I should like a great lake of ale for the King of Kings; I should like the angels of Heaven to be drinking it through time eternal." So begins Brigit's prayer as recorded in an eighth-century manuscript. The prayer goes on to describe the party as one in which "barrels of peace" and "vessels of charity" lead to good cheer. Clearly, this Brigit was no ascetic. On the contrary, Brigit's style as abbess of Kildare was that of the perfect hostess, always welcoming the great and the lowly with equal warmth, serving generously and meeting every need.

This is but one of the many aspects of Brigit's life that scholars debate—some even argue she is a complete fabrication, a Christianized version of the pagan Celtic goddess of the same name. The historical Brigit is now impossible to recover in the forest of legend and fact that has come down to us. Still, this Brigit is the one who has been revered by generations of Irish Christians.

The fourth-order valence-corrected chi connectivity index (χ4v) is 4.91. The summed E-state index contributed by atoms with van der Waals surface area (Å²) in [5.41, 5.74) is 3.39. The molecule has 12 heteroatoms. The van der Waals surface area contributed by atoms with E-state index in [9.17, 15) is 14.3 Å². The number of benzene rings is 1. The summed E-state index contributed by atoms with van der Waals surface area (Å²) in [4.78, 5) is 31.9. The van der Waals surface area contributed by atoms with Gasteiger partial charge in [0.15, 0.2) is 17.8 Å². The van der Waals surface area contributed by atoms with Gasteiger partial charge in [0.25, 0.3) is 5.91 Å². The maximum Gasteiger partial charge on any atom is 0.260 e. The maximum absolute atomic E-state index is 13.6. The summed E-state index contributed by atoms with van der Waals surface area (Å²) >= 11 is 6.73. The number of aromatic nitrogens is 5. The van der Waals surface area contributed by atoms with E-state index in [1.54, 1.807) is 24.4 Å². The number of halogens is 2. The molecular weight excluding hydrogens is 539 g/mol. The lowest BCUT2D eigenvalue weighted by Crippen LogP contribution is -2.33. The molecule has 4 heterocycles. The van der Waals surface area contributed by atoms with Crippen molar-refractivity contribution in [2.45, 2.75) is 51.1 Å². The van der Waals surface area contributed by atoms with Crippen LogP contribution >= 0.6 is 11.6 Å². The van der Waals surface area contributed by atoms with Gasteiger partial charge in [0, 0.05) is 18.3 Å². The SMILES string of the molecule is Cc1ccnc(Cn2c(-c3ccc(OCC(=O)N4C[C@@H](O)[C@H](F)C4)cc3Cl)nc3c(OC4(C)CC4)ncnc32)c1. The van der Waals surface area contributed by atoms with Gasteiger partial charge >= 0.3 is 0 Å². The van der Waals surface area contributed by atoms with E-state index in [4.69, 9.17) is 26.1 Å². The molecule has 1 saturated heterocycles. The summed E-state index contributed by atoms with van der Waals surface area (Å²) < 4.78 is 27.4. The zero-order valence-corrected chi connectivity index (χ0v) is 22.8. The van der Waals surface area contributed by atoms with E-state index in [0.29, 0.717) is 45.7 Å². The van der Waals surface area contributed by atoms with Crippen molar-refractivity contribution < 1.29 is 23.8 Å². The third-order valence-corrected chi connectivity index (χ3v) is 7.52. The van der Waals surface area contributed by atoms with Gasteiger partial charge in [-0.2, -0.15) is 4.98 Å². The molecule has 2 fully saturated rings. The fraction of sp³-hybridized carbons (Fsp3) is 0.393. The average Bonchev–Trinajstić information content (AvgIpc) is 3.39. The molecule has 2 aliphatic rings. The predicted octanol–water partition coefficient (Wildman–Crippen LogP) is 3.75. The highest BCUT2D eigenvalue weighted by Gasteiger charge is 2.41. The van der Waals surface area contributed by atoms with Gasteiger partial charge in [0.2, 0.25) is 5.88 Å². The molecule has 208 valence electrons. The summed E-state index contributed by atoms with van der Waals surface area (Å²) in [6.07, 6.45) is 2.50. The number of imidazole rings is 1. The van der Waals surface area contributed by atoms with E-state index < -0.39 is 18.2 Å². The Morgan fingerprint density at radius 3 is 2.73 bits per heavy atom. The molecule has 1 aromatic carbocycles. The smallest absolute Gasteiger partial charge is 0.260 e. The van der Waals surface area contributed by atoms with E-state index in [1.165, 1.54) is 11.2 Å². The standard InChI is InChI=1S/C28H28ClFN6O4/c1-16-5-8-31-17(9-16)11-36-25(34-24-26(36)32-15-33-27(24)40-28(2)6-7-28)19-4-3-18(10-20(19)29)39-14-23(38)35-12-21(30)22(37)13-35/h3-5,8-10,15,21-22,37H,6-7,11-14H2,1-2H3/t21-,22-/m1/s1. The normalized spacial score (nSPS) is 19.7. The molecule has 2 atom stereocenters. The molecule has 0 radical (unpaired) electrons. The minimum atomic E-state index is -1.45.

In many respects she is the female counterpart of Patrick and is beloved among the Irish as "dove among birds, vine among trees, sun among stars." She lived to serve Jesus by feeding the poor and vanquishing misery wherever she found it. Her fondness for beer is only an extension of her merry approach to life. Legend even tells us that she once supplied a man with an aphrodisiac so that his wife would find him irresistible.

Her inauspicious beginning—born out of wedlock in 454 and raised by a druid—only serves to reinforce the homeliness and sympathy Brigit is best known for. She embraced society's outcasts as her own family, and freely dispensed the grace that flowed through her.

Her generosity even extended to things that didn't belong to her. It is said her relationship with her father, rocky at times, ...

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